Skip to Navigation

I was recently asked this and, coincidentally, I came across an explanation by Moshe Talmon*:

“The ultimate test for any form of therapy is whether or not a person can utilise or sustain the changes achieved in Therapy.
Therefore, the best time to come to therapy is when you, the client, are ready to do something about your life, and if need be, do it on your own. The key to success in therapy is timing. Are you ready for change now?”

It is generally considered to work best when someone seeks therapy (or schools, or piano lessons), of their own free will; it is much harder to engage with anything when someone else thinks it would be a good idea. But there’s another argument too.

My job as a therapist is to build trust and a feeling of respect and safety, so that someone who is sitting on the fence, or maybe only looking over it, will get down on my side. It is only natural that when someone is uncertain or uninformed about the benefits of something that they hesitate or think it is not for them. In effect it would be the same if I was a school or piano teacher.

* Moshe Talmon is author of Single Session Solutions.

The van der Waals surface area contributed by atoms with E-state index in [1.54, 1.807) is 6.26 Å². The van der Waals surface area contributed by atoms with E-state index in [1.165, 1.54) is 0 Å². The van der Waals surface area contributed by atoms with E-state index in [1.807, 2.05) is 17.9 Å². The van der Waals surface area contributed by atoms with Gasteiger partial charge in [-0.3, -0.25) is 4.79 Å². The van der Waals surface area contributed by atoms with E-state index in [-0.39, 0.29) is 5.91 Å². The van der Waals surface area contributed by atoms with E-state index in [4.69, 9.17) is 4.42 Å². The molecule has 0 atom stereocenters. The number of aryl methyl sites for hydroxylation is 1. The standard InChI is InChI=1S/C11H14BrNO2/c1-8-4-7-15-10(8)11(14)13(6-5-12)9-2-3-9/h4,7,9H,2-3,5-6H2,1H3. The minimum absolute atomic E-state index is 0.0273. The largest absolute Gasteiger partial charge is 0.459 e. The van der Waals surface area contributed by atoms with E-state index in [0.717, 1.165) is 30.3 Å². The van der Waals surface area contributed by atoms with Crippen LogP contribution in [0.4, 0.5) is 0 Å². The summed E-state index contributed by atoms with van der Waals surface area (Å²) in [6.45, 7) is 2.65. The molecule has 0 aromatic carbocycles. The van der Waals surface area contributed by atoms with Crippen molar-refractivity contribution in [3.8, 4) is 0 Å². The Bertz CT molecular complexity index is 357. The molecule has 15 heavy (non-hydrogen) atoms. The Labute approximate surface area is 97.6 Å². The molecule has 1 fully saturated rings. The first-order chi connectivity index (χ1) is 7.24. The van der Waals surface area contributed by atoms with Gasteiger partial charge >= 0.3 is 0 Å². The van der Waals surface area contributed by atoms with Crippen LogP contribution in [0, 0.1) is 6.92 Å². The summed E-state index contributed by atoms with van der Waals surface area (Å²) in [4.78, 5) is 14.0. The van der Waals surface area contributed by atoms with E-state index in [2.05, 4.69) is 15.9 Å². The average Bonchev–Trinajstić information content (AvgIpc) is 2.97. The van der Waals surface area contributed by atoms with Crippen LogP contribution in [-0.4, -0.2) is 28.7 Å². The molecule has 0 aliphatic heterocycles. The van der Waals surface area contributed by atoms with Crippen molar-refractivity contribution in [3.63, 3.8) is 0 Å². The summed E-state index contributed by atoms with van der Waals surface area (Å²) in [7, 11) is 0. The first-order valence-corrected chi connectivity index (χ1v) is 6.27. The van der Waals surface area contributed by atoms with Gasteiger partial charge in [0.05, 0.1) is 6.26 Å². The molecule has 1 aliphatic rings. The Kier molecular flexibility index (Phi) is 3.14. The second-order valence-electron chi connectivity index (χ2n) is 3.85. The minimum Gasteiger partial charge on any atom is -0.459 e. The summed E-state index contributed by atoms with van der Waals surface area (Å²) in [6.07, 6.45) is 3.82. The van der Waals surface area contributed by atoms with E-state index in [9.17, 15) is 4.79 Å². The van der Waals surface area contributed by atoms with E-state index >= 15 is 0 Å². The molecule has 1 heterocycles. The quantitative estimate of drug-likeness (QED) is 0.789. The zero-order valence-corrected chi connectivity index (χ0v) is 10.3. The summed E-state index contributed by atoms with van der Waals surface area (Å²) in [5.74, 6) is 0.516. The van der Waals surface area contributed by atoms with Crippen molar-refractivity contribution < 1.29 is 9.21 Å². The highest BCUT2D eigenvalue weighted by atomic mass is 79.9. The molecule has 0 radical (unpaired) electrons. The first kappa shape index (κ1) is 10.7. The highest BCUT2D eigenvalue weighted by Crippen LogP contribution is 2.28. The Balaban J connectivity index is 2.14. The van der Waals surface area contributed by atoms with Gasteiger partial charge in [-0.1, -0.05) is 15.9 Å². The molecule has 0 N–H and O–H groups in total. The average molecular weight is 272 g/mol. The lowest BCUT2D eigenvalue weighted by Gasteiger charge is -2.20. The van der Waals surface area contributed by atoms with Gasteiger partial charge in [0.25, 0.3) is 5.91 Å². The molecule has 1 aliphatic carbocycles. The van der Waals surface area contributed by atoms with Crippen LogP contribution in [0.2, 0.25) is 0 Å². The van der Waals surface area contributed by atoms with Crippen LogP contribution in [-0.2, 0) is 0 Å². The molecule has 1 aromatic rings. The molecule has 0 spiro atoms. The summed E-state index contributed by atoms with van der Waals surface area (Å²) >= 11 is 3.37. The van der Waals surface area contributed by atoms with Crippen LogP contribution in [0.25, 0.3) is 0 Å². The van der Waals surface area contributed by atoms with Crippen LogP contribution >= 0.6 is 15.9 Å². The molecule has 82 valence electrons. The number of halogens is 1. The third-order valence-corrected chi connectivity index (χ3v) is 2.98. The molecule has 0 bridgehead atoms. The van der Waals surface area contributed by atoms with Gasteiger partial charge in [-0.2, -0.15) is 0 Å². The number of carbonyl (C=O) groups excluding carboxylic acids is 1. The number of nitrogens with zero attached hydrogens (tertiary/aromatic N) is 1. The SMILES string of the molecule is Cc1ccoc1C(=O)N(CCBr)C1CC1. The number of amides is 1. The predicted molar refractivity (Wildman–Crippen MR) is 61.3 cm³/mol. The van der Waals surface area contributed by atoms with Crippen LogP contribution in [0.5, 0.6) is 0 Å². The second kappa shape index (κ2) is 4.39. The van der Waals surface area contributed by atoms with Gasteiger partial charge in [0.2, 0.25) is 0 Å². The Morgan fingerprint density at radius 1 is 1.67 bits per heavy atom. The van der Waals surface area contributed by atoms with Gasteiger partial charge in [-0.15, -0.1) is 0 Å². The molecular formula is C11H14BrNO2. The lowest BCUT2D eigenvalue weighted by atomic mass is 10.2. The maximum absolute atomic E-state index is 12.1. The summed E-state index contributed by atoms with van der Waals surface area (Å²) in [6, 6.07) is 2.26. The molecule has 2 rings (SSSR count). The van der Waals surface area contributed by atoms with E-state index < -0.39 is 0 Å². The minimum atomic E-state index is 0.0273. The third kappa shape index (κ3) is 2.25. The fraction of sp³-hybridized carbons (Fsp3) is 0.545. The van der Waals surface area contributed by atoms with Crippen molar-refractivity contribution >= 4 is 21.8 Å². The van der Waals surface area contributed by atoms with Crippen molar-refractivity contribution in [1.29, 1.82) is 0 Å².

One Response to “When is the Right Time for Therapy?”

  1. Barry, this is so true! It’s that old adage, “you can lead a horse to water but you can’t force him to drink”. When my daughter was suffering from alcoholism starting at the age of about 14 we tried and tried to find her therapies that would help. We wasted a lot of $$’s. Until she hit rock bottom – went into cardiac arrest twice in the emergency department on the same day, she found herself a program…”she” wanted change, she stuck with it and changed her own life around (no help from us this time) and has now been sober for 16 years. She was ready! And in her own time and own way! That way works best. Thank you for this post.

     

What do you think? Share your thoughts...

Latest from the blog

Great Questions Get Results.

Great questions shape outcomes. Learn to ask good ones and you’ll train yourself to steer the conversation and even to shape outcomes.

Continue reading

Facts, Opinions and Assumptions – How Often Do You Check?

Fact checking is something we’d often prefer not to do. Even the best critical thinkers can be deluded, mistaken, or swayed, when it suits us.

Continue reading

Hearing What’s Needed

When you hear it, make sure you understand what is meant, in that particular case.

Continue reading
%d bloggers like this: